Ajedrez de Estilo

Noticias de ajedrez – Argentina y del mundo

Mundial P2: ¡Gana Carlsen!

By on noviembre 9, 2014

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En la segunda partida Carlsen, con 1.d4 aspiró una Defensa Berlinesa. Con 4.d3, Carlsen optó por la Defensa anti Berlinesa. En una posición que parecía estar equilibrada, Magnus, mediante una astuta maniobra con la torre (Ta1-a3-g3) logró lanzar un ataque al rey enemigo. Anand logó simplificar, pero alcanzó el final bastante menos favorable para él. Estando bajo mucha presión, en el movimiento 34 comentió un grave error que prácticamente selló su destino de perder. La primera victoria del duelo a cargo de Magnus Carlsen… por Nadja Wittmann

La partida:

[Event "WCh 2014"]
[Site "Sochi RUS"]
[Date "2014.11.09"]
[Round "2"]
[White "Carlsen, M."]
[Black "Anand, V."]
[Result "1-0"]
[ECO "C65"]
[WhiteElo "2863"]
[BlackElo "2792"]
[PlyCount "69"]
[EventDate "2014.11.08"]

1. e4 e5 2. Nf3 Nc6 3. Bb5 Nf6 4. d3 {The Berlin! Betting money that it would
be seen this match would have had sure dividends; pretty much everyone
expected this opening to be seen at some point in the match. Carlsen chooses
not to go into the Berlin endgame and instead chooses one of the "quieter" d3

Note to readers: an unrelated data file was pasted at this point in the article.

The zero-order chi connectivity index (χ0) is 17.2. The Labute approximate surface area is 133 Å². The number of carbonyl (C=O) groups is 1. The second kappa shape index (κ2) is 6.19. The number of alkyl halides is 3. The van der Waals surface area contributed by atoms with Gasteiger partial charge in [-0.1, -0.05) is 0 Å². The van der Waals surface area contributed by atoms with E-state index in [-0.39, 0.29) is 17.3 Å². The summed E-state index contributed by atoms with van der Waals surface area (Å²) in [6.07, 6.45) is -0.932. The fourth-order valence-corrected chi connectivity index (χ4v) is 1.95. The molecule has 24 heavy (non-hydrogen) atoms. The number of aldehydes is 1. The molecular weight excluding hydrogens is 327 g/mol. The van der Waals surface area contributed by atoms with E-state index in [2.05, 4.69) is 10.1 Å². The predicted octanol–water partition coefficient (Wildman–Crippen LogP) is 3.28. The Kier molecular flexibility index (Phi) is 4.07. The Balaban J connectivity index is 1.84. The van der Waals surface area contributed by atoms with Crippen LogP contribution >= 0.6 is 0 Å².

systems.} Bc5 {This is the "point" of Black's play. Usually he has to commit
to playing the bishop to e7 and only then does White go d3, a variation that
is becoming increasingly popular in the Spanish. In this particular move order,
the bishop has no reason to fear going to c5.} 5. O-O d6 6. Re1 {White has
tried basically everything under the sun, but this peculiar move-order has yet
to be employed. Normally they start with the move c3 or Nbd2.} O-O 7. Bxc6 bxc6
{White cannot claim a real advantage. His pawn structure superiority is
compensated by Black's solid position and pair of bishops. However it is a
completely playable position; if anything Carlsen is making sure that the game
is simply "playable" for both sides without trying to milk an advantage from
the opening.} 8. h3 Re8 9. Nbd2 Nd7 10. Nc4 Bb6 11. a4 a5 12. Nxb6 cxb6 13. d4
Qc7 {In many cases the presence of opposite colored bishops means that any
endgame will be drawn. This is still the case here, but White has a few
resources to put some pressure. He does hold more space at the moment.} 14. Ra3
$5 {A creative rook lift. The queenside rook is trying to make its way to the
kingside or even the center to put some quick pressure on that flank.} (14. Nh4
{was a serious suggestion, but after} Nf8 {Black seems to be too solid.}) 14...
Nf8 (14... exd4 15. Nxd4 Nc5 16. Bf4 $14) 15. dxe5 dxe5 16. Nh4 Rd8 $6 {Had
Anand seen what happened to him in the game, he might have refused to play
this move altogether. There is no reason to force White's queen to the attack
as the d-file holds no value.} (16... f6 {setting up defenses as quickly as
possible.} 17. Rg3 Ne6 18. Nf5 g6 19. Qh5 Ng7 $1 {Exchanging the powerful
knight. White's attack is not nearly as strong without it.} 20. Nxg7 (20. Nh6+